Unreliable signals of weapon strength are considered to be problematic for signalling theory and reliable signals are predicted to be the dominant form of signalling among conspecifics in nature. Previous studies have shown that males of the Australian freshwater crayfish (Cherax dispar) routinely use unreliable signals of strength whereas females use reliable signals of weapon strength. In this study, we examined the performance benefits of increased weapon (chela) size for both males and females of C. dispar. In addition, we investigated the possibility of functional trade-offs in weapon size by assessing the relationship between chela size and maximum escape swimming performance. We found males possessed larger and stronger chelae than females and the variance in chela force was greater for males than females. By contrast, females possessed greater absolute and body length-specific escape swimming speeds than males. Swimming speed was also negatively correlated with chela size for males but not females, suggesting that a functional trade-off exists for males only. Decreases in swimming speed with increases in weapon size suggest there could be important fitness costs associated with larger chelae. Larger weaponry of males may then act as a handicap ensuring large chelae are reliable signals of quality.
A mechanism explaining the elaborate colours, ornaments and displays commonly exhibited by males of many sexually dimorphic species was first explained by Darwin (Darwin, 1871). He suggested such traits could evolve by increasing a male's access to mates, either via male competition or female choice. Theory predicts that these elaborate signals are reliable indicators of a male's quality and/or resource holding potential (RHP) (Maynard Smith and Harper, 2003). The reliability of these sexual signals is believed to be ensured via two main pathways (indices and handicaps) (Andersson, 1994), although other mechanisms have been suggested (Searcy and Nowicki, 2005). `Indices' are signals that are reliable because they cannot be faked (Maynard Smith and Harper, 1995; Hughes, 2000) and their intensity is causally related to the quality being signalled [performance-based signal (Enquist, 1985)]. `Handicaps' are reliable because they are costly to produce and/or have costly consequences such as increased predation (Zahavi, 1975; Adams and Mesterton-Gibbons, 1995).
Males of many species possess specialised weapons that are often displayed to resolve territorial disputes without direct physical contact. For most organisms, signals of weapon size appear to be accurate or reliable predictors of strength or fighting ability (e.g. Dawkins and Guilford, 1991; Vye et al., 1997; Sneddon et al., 2000; Malo et al., 2005; Vanhooydonck et al., 2005), although not all studies have directly measured weapon performance (see also Sneddon et al., 2000; Huyghe et al., 2005; Lappin et al., 2006). However, there are a few reported cases of unreliable (or dishonest) signals of both fighting ability and mate choice signals (Steger and Caldwell, 1983; Backwell et al., 2000; Wilson et al., 2007). Unreliable signals of potential fighting ability are considered to be problematic for signalling theory as it is not clear how these signals are maintained as a stable strategy within a population (Maynard Smith and Harper, 2003). Current theory predicts unreliable signalling of weapon strength should be rare or absent in nature (Maynard Smith and Harper, 1988; Gardner and Morris, 1989; Dawkins and Guilford, 1991; Adams and Mesterton-Gibbons, 1995). However, Számadó provides a model that predicts some level of dishonesty during symmetrical aggressive signalling can be maintained as a stable strategy within a population (Számadó, 2000).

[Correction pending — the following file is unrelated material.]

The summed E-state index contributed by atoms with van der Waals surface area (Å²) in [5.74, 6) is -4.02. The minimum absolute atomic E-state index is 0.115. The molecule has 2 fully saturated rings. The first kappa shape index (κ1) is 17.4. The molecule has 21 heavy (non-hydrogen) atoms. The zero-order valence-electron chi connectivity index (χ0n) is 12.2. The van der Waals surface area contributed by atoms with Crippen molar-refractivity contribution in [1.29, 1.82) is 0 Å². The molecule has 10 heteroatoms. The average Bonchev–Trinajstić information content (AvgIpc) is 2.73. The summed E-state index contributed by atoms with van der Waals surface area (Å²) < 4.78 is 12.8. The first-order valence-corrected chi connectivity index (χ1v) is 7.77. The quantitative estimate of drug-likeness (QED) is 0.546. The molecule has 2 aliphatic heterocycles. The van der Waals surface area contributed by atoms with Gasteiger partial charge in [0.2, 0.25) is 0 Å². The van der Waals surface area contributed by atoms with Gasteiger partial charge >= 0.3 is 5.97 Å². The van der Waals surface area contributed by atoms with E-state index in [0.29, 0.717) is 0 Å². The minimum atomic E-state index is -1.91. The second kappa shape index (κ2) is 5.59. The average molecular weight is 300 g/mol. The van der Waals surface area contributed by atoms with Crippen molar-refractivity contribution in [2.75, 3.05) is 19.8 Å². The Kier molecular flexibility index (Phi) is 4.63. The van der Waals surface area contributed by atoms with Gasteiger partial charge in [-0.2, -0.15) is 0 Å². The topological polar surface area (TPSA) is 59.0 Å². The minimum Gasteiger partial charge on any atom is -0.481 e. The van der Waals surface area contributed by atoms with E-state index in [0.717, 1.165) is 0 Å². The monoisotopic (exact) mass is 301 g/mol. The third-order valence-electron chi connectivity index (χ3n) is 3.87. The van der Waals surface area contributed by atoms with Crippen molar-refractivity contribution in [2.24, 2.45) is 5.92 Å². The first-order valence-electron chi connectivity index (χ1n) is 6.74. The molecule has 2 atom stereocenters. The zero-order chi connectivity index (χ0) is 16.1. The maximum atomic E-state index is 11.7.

Signals of weapon strength should be expected to be physiologically linked to competitive ability so that animals of low competitive ability cannot produce the signal of an animal with high competitive ability (Wiley, 1983; Maynard Smith and Harper, 1988) [i.e. indices of RHP (Maynard Smith and Harper, 2003)]. In contrast with theoretical predictions, males of the Australian slender crayfish (Cherax dispar) routinely use unreliable signals of weapon strength during agonistic interactions (Wilson et al., 2007) whereas females use reliable signals of strength (Bywater et al., 2008). Both males and females of the slender crayfish use the size of their enlarged front claws (chelae) as signals of dominance during aggressive encounters (Wilson et al., 2007). Most disputes between competing individuals are resolved before they escalate into physical fights (Wilson et al., 2007) and the relative size of the chelae is usually used as a means of determining whether an individual engages in a fight or retreats. At least for males, only individuals closely matched for chela size engage in physical combat and the winners of these disputes are those individuals with the strongest chelae (Wilson et al., 2007) [see also Seebacher and Wilson for Cherax destructor (Seebacher and Wilson, 2006)].
In this study, we examined both the functional benefits and costs of possessing larger chelae (weapons) for males and females of the Australian slender crayfish (Cherax dispar Riek 1951). Firstly, we examined the benefits of possessing larger weaponry for chela strength. Given that chela size is an unreliable signal of strength for males (Wilson et al., 2007) and a reliable signal for females (Bywater et al., 2008), we expected that males would display greater variation in chela strength for a given chela size than females. We also provided a detailed investigation of the in vitro contractile performance of chela muscle for both males and females. Finally, we investigated the possibility of functional trade-offs in weapon size (handicap) by assessing the relationship between chela size and maximum escape swimming performance for both males and females. We predicted that the larger chelae of males would lead to slower escape performance than females and males with larger chelae would display relatively slower swimming speeds.